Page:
In addition to more than three minutes of shaking, the earthquake unleashed unimaginable devastation to Alaska's landscape, including tsunamis, liquefaction, ground fissures, avalanches, and underwater landslides. Only 139 people died in the earthquake, however, and only 15 as a direct result of the quake itself. The World’s largest earthquake with an instrumentally documented magnitude occurred on May 22, 1960 near Valdivia, in southern Chile. During the 100 year period between 1906 and 2005 three earthquakes accounted for nearly half of the world's total seismic release.
It was fortunate that the earthquake occurred in the middle of the afternoon and was preceded by a powerful foreshock.
That foreshock frightened most people from their buildings, placing them outside when the main earthquake occurred. Most of the damage and deaths were caused by a series of tsunamis that were generated by the earthquake. This is one of the few earthquakes that has killed large numbers of people at distant locations.
Fifteen hours after the earthquake a tsunami with a runup of 35 feet swept over coastal areas of Hawaii.


Waves up to 18 feet high hit the island of Honshu, Japan about 22 hours after the earthquake. In Hilo Bay, however, the third wave was converted into a bore that flooded inland to the 6 m contour.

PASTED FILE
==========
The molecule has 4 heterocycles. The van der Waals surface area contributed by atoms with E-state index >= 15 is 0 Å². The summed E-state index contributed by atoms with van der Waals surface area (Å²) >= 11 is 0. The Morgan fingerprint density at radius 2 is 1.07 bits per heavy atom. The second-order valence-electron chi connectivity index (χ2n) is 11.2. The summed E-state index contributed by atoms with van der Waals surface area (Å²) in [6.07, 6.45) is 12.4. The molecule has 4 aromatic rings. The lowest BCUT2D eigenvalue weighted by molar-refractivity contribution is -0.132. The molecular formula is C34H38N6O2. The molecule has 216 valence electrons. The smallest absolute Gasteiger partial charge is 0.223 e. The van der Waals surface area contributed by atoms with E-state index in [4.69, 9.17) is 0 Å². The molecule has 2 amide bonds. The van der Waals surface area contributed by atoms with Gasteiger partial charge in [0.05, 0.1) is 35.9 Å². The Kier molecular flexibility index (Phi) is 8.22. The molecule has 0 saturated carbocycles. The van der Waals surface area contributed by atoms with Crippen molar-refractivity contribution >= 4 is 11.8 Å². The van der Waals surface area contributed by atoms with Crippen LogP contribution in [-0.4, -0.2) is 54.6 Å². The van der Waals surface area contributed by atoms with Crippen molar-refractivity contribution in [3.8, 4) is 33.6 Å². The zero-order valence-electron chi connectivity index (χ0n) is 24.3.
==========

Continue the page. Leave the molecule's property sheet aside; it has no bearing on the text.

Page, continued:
At Santa Monica the water fell so low that the bottom of the breakwater was nearly exposed. At Santa Barbara a drifting oil exploration barge repeatedly rammed the new dredge causing at least $10,000 in damage.
Deepest Lake in the World: Lake Baikal in southern Russia is the deepest lake in the World. The earthquake produced a powerful tsunami that traveled at a speed of about 200 miles per hour across the Pacific Ocean.
Numerous large earthquakes have occurred in this area before and after the May 22, 1960 event. A 45 m bait barge smashed eight slips at the Seaforth Landing before breaking in half and sinking. One surge swept more than 91 m up the beach flooding a parking lot just off the Pacific coast Highway.


This scene shows part of a coastal community where homes were torn from their foundations and tossed about by the waves.
Buildings that used to occupy this site were pushed back against the hills by the tsunami and some were them carried out to sea by the receeding waters. The area in the foreground was cleared of heavy machinery, mill rollers and metal stocks that were strewn about by the wave.
The earthquake remains the most powerful earthquake to strike North America, and the second-largest earthquake ever measured. In the days after the earthquake, 11 aftershocks were recorded with a magnitude greater than 6.2. The star marks the location of the epicenter and the numbers on the contour lines are travel times in hours for the wave front.



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